A Nasa satellite has provided jaw-dropping pictures of a huge 'storm' brewing under the sea.
The swirling mass of water - which measures a whopping 93 miles wide - has been spotted off the coast of South Africa by the Terra satellite on December 26.
But there's no need to alert international shipping, or worry about the poor fish that might find themselves in an endless washing cycle - the body of water poses no threat.
Stunning image: The 90-mile-wide whirlpool, spotted off the coast of South Africa by Nasa's Terra satellite, looks deadly but it more likely to create life by lifting nutrients from the ocean floor
Indeed, it is more likely to create life by sucking nutrients from the bed and bringing them to the surface.
The sea storms - which are better known as eddies - form bizarre whirl shaped shapes deep beneath the ocean's surface.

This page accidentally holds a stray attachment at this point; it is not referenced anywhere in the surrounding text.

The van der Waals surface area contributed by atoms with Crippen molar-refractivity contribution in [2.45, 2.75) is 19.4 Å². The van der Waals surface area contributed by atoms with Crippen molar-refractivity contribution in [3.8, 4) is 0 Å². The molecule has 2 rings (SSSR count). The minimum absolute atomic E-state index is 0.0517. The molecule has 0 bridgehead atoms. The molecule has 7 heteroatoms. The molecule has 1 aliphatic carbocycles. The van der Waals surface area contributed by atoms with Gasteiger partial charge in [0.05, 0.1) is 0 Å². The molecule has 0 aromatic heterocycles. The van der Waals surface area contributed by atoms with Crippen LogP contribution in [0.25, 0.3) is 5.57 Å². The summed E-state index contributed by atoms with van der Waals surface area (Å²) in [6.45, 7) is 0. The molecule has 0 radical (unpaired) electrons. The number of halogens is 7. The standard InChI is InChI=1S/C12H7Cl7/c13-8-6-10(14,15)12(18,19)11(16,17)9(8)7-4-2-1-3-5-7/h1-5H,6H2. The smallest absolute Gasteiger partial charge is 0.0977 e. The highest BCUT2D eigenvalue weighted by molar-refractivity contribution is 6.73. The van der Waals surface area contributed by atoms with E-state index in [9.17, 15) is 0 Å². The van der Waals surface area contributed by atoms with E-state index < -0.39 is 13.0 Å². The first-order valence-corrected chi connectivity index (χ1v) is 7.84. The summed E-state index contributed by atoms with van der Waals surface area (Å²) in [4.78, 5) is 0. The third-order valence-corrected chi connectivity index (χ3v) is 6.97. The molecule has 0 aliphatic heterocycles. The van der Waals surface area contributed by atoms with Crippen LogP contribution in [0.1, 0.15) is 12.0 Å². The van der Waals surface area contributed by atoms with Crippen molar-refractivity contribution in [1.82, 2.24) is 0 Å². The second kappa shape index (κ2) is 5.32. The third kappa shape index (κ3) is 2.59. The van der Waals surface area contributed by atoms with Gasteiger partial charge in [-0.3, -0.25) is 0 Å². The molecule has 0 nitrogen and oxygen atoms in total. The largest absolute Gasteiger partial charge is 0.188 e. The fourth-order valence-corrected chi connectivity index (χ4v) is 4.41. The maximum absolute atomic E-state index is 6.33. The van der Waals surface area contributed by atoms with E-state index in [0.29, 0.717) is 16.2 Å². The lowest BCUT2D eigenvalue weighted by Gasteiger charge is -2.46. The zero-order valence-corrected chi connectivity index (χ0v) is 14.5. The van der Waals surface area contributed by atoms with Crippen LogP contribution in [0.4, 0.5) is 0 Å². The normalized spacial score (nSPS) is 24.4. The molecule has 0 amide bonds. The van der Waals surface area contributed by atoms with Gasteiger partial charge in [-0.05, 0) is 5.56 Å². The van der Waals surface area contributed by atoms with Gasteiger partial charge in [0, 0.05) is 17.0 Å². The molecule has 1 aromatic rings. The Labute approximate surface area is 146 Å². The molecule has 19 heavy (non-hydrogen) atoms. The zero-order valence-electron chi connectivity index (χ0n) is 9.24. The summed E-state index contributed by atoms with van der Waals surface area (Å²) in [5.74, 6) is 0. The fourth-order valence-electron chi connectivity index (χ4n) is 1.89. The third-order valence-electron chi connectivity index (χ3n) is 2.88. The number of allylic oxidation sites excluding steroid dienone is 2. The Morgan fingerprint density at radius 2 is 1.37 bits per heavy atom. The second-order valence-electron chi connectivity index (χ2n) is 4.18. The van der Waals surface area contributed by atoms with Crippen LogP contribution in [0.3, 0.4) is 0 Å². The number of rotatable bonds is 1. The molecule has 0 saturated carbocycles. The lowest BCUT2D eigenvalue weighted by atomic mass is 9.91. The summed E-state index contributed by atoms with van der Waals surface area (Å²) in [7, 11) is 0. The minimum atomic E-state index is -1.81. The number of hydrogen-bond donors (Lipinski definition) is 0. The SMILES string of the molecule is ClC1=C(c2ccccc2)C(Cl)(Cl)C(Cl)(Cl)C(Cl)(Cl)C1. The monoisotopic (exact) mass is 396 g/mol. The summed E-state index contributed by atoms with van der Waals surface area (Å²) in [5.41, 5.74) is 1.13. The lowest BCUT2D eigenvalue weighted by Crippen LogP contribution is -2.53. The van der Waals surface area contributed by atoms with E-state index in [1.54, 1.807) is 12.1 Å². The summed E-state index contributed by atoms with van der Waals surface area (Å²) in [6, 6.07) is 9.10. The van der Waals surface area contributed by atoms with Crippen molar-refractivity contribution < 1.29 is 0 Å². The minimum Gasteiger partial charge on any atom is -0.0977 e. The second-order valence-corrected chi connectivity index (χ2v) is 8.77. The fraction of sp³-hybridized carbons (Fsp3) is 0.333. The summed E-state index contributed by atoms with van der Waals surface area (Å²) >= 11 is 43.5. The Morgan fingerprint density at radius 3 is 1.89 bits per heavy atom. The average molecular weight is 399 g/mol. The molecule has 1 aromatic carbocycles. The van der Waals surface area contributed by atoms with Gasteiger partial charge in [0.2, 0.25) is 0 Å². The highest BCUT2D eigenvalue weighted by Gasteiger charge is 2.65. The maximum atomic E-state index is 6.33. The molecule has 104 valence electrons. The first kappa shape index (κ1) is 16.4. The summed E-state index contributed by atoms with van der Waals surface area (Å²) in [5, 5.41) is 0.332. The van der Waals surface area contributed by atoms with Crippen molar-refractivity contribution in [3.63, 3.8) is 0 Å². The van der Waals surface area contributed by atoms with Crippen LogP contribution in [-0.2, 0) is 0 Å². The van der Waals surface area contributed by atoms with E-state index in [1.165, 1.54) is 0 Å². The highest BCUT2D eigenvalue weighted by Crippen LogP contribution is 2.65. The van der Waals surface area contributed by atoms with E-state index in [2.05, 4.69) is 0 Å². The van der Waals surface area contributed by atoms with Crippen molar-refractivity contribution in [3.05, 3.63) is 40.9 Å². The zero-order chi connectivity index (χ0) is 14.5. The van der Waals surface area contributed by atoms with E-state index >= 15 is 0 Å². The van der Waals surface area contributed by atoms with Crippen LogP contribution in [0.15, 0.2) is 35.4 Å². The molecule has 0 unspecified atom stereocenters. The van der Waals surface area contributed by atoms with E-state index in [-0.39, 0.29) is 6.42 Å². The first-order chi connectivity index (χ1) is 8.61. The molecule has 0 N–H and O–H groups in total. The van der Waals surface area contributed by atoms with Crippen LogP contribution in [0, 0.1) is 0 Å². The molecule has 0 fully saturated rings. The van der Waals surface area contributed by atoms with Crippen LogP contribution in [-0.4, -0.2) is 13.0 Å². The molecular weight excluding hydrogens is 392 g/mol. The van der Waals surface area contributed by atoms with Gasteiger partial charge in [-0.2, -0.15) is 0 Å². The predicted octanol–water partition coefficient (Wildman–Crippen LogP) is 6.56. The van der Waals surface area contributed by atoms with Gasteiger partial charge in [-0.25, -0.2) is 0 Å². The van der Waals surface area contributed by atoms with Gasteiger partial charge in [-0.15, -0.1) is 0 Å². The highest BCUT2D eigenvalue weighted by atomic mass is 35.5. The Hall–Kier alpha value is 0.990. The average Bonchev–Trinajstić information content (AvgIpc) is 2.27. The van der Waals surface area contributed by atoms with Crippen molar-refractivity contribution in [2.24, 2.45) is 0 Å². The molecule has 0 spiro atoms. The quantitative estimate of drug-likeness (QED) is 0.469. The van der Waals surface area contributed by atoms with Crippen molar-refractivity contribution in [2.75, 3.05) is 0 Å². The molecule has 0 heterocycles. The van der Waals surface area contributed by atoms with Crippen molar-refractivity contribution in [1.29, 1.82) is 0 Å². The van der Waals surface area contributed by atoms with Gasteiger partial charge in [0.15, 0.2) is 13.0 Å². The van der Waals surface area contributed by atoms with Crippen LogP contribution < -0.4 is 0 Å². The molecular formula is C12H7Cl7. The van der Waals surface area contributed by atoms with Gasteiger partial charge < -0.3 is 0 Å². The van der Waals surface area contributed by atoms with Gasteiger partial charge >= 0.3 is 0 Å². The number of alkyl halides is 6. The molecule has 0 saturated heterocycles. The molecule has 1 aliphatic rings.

This counter-clockwise eddy is thought to have peeled off from the Agulhas Current, which flows along the southeastern coast of Africa and around the tip of South Africa.
Closer look: A detail from the Terra photo shows the eddy is turning counter-clockwise - with the water surrounding it becoming a deeper blue the further it is from the centre
Agulhas eddies - also called 'current rings' - tend to be among the largest in the world, transporting warm, salty water from the Indian Ocean to the South Atlantic.
Agulhas eddies can remove juvenile fish from the continental shelf, reducing catch sizes if one passes through a fishing region.
The bizarre phenomenon was spotted when the Terra satellite was conducting a routine natural-colour image of the Earth.
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